This page explains what is considered real estate for pension or payment assessment purposes, how it affects the pension or payment, and what DVA needs to know if real estate is owned or acquired.
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What is real estate for pension assessment purposes?
For pension or payment purposes, real estate is any property that you own that is not your principal home. Some examples are:
- a house, unit, or flat (other than your home);
- vacant land;
- any part of your home that is used primarily for business purposes;
- a shop or factory
- a time share property;
- a farm or market garden;
- if your principal home is on a block of land that is more than 2 hectares (5 acres), the excess amount is regarded as real estate;
- self contained flats attached to your home; and
- your former home in certain circumstances if you have moved into residential aged care.
How does real estate affect my pension?
The market value of any real estate is counted as an asset for pension or payment purposes under the assets test. The amount of any mortgage or loan secured on the property is deducted from the market value of the property. Unless your rate of pension or payment is calculated under the assets test the value of any real estate will not affect your pension or payment. Please refer to Asset test.Back to top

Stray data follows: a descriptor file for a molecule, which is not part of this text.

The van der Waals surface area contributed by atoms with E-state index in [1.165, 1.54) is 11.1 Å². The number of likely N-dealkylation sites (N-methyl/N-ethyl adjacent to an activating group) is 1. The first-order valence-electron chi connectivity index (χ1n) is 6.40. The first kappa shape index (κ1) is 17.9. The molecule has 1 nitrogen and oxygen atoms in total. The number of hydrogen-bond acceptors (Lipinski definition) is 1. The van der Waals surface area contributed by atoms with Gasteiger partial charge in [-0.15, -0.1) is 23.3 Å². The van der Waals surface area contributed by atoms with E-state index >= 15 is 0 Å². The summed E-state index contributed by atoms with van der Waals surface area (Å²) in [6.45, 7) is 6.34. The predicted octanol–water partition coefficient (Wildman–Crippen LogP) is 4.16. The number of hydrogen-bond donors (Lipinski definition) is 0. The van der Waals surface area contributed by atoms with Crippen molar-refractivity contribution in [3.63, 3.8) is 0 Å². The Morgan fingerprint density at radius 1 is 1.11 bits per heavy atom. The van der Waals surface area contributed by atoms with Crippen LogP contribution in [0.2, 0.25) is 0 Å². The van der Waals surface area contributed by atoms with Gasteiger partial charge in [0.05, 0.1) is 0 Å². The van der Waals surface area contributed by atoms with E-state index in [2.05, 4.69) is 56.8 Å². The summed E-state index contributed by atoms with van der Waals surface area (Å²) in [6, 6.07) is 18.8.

Is my home an asset?
Your principal home will only be considered real estate for pension or payment purposes and be an assessable asset in the following circumstances:
- you have been temporarily absent from your principal residence for a period exceeding 12 months;
- you were granted an extension to be temporarily absent from your lost or damaged principal place of residence as you were experiencing delays beyond your control, and your absence exceeds 24 months;
- you enter residential aged care and your home is not occupied by a partner. In this situation your former home will be assessed as an asset after two years;
- you entered residential care before 1 January 2017, are paying for your accommodation costs wholly, or partly, by periodic payment and renting out your home and you either stop paying a periodic accommodation payment and/or you cease renting out your home. In these situations your former home will be assessed as an asset after the two year standard exemption ceases; or
- you entered residential care on or after 1 January 2017, then your former home will be assessed as an asset after the two year standard exemption ceases.
For more information about how your home is assessed for aged care means testing purposes, please refer to Aged Care and Your Finances.Back to top
What is market value?
‘Market value’ is the amount the property could be expected to sell for on the open market.Back to top
What if I am renting out my real estate?
If you receive rental income from a property or holiday home which you let for either the whole or part of the year, the amount received is counted as income for pension or payment purposes after allowable deductions. An income tax return or proof of expenses must be produced for the deductions to be applied.
If a tax return is unavailable and there is no possibility of projecting expenses, DVA will work with you to undertake a reasonable assessment of expenses. Examples of reasonable expenses are rates and an agent’s commission. A further deduction is then made for any interest on a mortgage used to purchase the property. At the end of that financial year we will require a copy of the income tax return and actual expenses will be applied to the following year’s assessment.